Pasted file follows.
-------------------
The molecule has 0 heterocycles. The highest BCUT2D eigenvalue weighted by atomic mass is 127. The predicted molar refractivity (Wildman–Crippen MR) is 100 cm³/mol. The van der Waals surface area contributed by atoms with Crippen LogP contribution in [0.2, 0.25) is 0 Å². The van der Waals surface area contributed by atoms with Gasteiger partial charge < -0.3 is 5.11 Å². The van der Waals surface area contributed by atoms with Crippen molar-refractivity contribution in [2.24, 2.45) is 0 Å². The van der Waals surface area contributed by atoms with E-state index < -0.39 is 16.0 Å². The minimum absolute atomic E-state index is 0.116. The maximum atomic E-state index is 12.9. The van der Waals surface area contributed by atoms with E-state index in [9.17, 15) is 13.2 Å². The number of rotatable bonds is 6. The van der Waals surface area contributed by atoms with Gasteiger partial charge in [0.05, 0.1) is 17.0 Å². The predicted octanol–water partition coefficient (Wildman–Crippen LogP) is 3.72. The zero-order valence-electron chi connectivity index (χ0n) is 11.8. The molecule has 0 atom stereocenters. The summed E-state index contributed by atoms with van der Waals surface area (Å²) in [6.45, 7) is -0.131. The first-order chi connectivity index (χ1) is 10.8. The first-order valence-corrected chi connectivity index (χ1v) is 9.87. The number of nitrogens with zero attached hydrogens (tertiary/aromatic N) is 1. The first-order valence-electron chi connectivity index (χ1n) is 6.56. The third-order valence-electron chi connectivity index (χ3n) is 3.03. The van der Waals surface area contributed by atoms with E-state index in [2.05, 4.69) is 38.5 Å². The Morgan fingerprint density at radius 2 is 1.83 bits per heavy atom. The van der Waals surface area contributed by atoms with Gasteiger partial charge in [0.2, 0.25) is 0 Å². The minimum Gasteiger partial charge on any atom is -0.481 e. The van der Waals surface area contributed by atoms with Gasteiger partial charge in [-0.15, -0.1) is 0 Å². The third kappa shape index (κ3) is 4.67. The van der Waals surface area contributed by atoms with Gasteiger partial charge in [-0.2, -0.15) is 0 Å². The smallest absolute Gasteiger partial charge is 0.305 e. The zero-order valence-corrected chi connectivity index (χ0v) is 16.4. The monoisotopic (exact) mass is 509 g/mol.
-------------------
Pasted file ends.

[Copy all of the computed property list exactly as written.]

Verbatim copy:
The molecule has 0 heterocycles. The highest BCUT2D eigenvalue weighted by atomic mass is 127. The predicted molar refractivity (Wildman–Crippen MR) is 100 cm³/mol. The van der Waals surface area contributed by atoms with Crippen LogP contribution in [0.2, 0.25) is 0 Å². The van der Waals surface area contributed by atoms with Gasteiger partial charge < -0.3 is 5.11 Å². The van der Waals surface area contributed by atoms with Crippen molar-refractivity contribution in [2.24, 2.45) is 0 Å². The van der Waals surface area contributed by atoms with E-state index < -0.39 is 16.0 Å². The minimum absolute atomic E-state index is 0.116. The maximum atomic E-state index is 12.9. The van der Waals surface area contributed by atoms with E-state index in [9.17, 15) is 13.2 Å². The number of rotatable bonds is 6. The van der Waals surface area contributed by atoms with Gasteiger partial charge in [0.05, 0.1) is 17.0 Å². The predicted octanol–water partition coefficient (Wildman–Crippen LogP) is 3.72. The zero-order valence-electron chi connectivity index (χ0n) is 11.8. The molecule has 0 atom stereocenters. The summed E-state index contributed by atoms with van der Waals surface area (Å²) in [6.45, 7) is -0.131. The first-order chi connectivity index (χ1) is 10.8. The first-order valence-corrected chi connectivity index (χ1v) is 9.87. The number of nitrogens with zero attached hydrogens (tertiary/aromatic N) is 1. The first-order valence-electron chi connectivity index (χ1n) is 6.56. The third-order valence-electron chi connectivity index (χ3n) is 3.03. The van der Waals surface area contributed by atoms with E-state index in [2.05, 4.69) is 38.5 Å². The Morgan fingerprint density at radius 2 is 1.83 bits per heavy atom. The van der Waals surface area contributed by atoms with Gasteiger partial charge in [0.2, 0.25) is 0 Å². The minimum Gasteiger partial charge on any atom is -0.481 e. The van der Waals surface area contributed by atoms with Gasteiger partial charge in [-0.15, -0.1) is 0 Å². The third kappa shape index (κ3) is 4.67. The van der Waals surface area contributed by atoms with Gasteiger partial charge in [-0.2, -0.15) is 0 Å². The smallest absolute Gasteiger partial charge is 0.305 e. The zero-order valence-corrected chi connectivity index (χ0v) is 16.4. The monoisotopic (exact) mass is 509 g/mol.